One of the more difficult forecasts to make is the winter precipitation forecast. The complexity is with determining precipitation type, areal coverage, and whether any winter precipitation will occur in the first place. The public is very sensitive to winter forecasts primarily due to the travel headaches they cause. The winter precipitation forecast is difficult in the "transition zone" region. The rain/sleet/mix/rain line has the ultimate impact in determining which locations will receive winter precipitation and how much. A winter weather situation requires much more time looking at the analysis and model charts than on a typical day. The following questions need to be addressed in a winter precipitation event: What will be the precipitation type? What will be the accumulation? How intense and at what duration will the precipitation be? Is the NWS overdoing or underdoing the event? Will the temperatures be cold enough to support accumulations? What evidence is there that winter precipitation will occur at all? There are three categories for a winter precipitation event. They are:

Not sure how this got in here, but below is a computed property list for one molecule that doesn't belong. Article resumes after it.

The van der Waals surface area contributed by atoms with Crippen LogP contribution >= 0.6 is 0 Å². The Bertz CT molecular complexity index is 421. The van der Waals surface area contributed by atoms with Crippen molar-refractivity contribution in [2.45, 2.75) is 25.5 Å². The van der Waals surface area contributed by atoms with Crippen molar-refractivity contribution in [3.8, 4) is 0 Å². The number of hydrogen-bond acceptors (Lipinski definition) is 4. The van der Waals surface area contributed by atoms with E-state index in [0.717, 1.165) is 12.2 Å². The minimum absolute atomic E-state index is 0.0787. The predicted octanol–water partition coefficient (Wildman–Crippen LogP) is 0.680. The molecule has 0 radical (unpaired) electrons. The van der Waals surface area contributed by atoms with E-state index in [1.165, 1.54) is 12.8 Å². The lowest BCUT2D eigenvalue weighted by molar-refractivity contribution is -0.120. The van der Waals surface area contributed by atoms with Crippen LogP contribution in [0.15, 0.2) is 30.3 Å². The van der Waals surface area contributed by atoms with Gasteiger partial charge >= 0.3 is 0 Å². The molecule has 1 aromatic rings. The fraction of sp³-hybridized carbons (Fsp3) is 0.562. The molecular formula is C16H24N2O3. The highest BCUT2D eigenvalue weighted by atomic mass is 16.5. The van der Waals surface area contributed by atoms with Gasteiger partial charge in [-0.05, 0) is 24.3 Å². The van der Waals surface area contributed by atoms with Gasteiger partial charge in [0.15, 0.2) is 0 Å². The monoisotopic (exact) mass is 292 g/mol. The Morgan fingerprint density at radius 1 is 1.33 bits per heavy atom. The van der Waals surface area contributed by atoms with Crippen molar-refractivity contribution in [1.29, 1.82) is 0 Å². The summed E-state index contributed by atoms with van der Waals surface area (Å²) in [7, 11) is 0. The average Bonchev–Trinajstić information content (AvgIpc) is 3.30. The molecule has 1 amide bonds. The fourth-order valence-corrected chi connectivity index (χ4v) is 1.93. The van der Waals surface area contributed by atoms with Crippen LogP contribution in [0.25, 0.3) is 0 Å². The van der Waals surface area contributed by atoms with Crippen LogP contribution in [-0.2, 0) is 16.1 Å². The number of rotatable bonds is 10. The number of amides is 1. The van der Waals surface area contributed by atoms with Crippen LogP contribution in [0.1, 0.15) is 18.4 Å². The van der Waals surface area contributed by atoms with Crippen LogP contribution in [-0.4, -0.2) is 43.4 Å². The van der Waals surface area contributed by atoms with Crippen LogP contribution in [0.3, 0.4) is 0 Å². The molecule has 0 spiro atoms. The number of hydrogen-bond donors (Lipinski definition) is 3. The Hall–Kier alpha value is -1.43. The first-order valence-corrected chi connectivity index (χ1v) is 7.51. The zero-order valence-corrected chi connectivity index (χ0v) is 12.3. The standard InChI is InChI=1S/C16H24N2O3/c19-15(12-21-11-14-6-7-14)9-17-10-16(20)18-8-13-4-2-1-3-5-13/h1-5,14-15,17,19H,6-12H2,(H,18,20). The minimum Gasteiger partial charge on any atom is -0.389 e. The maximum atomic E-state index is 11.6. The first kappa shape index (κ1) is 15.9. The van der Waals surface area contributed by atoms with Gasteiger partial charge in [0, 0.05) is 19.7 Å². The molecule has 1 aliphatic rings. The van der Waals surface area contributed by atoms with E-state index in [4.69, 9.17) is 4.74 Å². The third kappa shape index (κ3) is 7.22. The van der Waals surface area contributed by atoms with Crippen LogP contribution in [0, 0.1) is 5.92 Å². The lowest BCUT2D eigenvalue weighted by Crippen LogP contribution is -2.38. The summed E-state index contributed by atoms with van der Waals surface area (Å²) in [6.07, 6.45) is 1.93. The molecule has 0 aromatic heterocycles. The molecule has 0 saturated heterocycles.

(1) no event
(2) the no big deal event
(3) the big event
It is up to the broadcast meteorologist to determine which category the event will entail. Calling for a no event when "decent" winter precipitation occurs or calling for a big event and having nothing happen are clearly busted forecasts. Whether an event is big or not is regional dependent. 3 inches of snow in South Bend, Indiana is a no big deal event and is only casually noticed while 3 inches of snow in Atlanta, GA will be a huge event making front cover news and people frantically buying groceries and preparing late into the night the day before the big snowfall. It is up to the broadcast meteorologist to determine what accumulation entails a big event.
Generally, freezing rain on a below-freezing road surface is a big event even in small amount because it can cause traffic accidents with only minor accumulations. Sleet is a big deal if it accumulates sufficiently on the road. Snow is extremely regionally dependent. The northern U.S. generally needs 6 or more inches to be a big deal while anything over an inch in the South is a cause to "panic". After the meteorologist has determined the expected winter precipitation and whether it will be a big deal or not, it is up to the meteorologist to inform the public of how much preparation they should give to the event.
The ultimate embarrassment is to forecast a non-event and a big event occurs or vice-versa. It is common for some broadcast meteorologists to blindly go along with someone else's forecast. This is not a wise habit and will not make one a better forecaster. It is critical the broadcast meteorologist successfully predict the winter precipitation situation as a no event, a no big deal event, or a big event.